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I need to compute the homology groups of the space $X$ obtained by contracting a circle in a torus $T$ to a point.

I think $H_0(X)= \mathbb{Z}$ since $X$ is a connected. For $H_1(X)$ I think we need to calculate the fundamental group which is $\mathbb{Z}\times \mathbb{Z}$, and it is $H_1(X)=\mathbb{Z}\times \mathbb{Z}$. For $H_2(X)$, I believe it is $\mathbb{Z}$.

I really need help here, any help or comment would be appreciated.

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    $\begingroup$ Did you have any particular circle in mind? I ask because the outcome is likely to depend on what circle you collapse. $\endgroup$
    – Lee Mosher
    Apr 9, 2022 at 22:25
  • $\begingroup$ @LeeMosher, not really. $\endgroup$
    – Adam_math
    Apr 9, 2022 at 22:34

1 Answer 1

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Let $C$ be some essential embedding of $S^1$ in the torus. Write it as $(m,q)$ for the image of $1 \in \mathbb Z$ under the induced map $H_1(S^1) \to H_1(T)$ where $m$ is coprime to $q$. Here are some fun ways to see the result.

  1. You can use the idenfitication $\tilde{H_n}(X)=H_n(T,C)$ and the short exact sequence to see that we have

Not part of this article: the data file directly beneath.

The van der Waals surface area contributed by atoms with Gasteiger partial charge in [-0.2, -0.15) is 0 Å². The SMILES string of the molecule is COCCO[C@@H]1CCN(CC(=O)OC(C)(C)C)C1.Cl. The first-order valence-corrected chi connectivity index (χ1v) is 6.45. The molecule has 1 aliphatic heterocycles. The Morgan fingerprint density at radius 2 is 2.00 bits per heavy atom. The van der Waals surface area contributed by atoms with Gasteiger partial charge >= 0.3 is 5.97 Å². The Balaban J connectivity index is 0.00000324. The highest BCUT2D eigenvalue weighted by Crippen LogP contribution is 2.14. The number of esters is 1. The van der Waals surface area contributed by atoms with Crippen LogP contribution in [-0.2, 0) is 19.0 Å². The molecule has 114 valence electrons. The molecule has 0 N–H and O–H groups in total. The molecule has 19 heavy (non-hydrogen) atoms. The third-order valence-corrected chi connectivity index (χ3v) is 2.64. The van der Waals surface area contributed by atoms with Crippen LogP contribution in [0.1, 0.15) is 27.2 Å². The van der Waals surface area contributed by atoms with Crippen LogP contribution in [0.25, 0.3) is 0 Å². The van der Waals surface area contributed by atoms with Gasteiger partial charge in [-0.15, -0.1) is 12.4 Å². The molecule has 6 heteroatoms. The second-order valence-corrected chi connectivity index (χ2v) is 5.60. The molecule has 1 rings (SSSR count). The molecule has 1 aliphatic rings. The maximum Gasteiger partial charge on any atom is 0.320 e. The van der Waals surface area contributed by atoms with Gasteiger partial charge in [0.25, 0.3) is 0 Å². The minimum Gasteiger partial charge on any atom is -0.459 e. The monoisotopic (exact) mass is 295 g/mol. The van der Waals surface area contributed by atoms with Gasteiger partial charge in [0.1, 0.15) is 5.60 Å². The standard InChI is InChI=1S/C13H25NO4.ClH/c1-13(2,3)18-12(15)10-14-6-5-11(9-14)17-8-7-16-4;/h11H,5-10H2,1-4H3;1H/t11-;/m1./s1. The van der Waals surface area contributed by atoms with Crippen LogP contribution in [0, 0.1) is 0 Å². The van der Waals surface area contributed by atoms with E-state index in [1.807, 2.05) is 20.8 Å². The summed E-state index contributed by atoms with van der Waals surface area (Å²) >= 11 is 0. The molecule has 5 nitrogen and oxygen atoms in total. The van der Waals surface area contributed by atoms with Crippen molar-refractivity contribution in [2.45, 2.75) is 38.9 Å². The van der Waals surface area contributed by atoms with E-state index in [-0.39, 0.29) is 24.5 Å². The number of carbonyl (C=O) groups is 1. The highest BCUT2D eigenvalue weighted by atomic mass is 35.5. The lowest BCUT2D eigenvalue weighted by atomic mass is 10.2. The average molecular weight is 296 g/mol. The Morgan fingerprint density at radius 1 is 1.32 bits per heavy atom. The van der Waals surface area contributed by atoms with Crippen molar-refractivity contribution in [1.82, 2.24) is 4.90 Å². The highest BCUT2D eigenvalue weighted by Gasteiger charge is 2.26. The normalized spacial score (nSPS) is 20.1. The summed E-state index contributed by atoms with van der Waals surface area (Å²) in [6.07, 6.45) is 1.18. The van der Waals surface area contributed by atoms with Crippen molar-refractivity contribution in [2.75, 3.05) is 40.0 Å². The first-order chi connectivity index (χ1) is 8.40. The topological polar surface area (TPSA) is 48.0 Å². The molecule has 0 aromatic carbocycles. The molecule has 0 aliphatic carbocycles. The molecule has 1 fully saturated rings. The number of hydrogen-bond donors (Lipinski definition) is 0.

$0 \to H_2(T) \to \tilde{H}_2(X) \to H_1(S^1) \to H_1(T) \to \tilde{H}_1(X) \to H_0(S^1) \to H_0(T) \to 0$

Where the map $H_1(S^1)= \mathbb Z \to \mathbb Z \oplus \mathbb Z= H_1(T)$ is given by $n \mapsto (nm,nq)$.

  1. You can use the classification of surfaces with boundary to deduce that $T \setminus C \cong S^1 \times I$, and from Alexander-Lefschetz duality we know that $\tilde{H}_{n-k}(X)=H_{n-k}(T,C) \cong H^{k}(S^1)$.

  2. There is a homeomorphism of the torus carrying $C$ to $(1,0)$ in the torus (basically because $T \setminus X$ is homeomorphic to $S^1 \times I$ you can use the homeomorphism there, and glue back together.) You can then argue geometrically that $X \simeq S^2 \vee S^1$ and use the Mayer-Vietoris sequence to compute its homology. A hint for this homotopy equivalence is that $X$ is homotopy equivalent to a sphere with two points identified.


If the curve $C$ is not essential, i.e. bounds a disk, we can see that $X=T \vee S^2$ and compute the homology this way, or use the long exact seqeuence from $1$, except that $H_1(S^1) \to H_1(T)$ will be the zero map

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  • $\begingroup$ Probably worth mentioning that in this exercise, its probably intended that $C=(1,0)$ or $(0,1)$. You can then use $1$ or $3$ in a way where the argument is a bit simpler. $\endgroup$ Apr 10, 2022 at 3:11
  • $\begingroup$ There is another case when the circle bounds a disk in the torus. $\endgroup$ Apr 10, 2022 at 7:14
  • $\begingroup$ @CheerfulParsnip oh shoot :(. I’ll edit in a bit haha $\endgroup$ Apr 10, 2022 at 16:46

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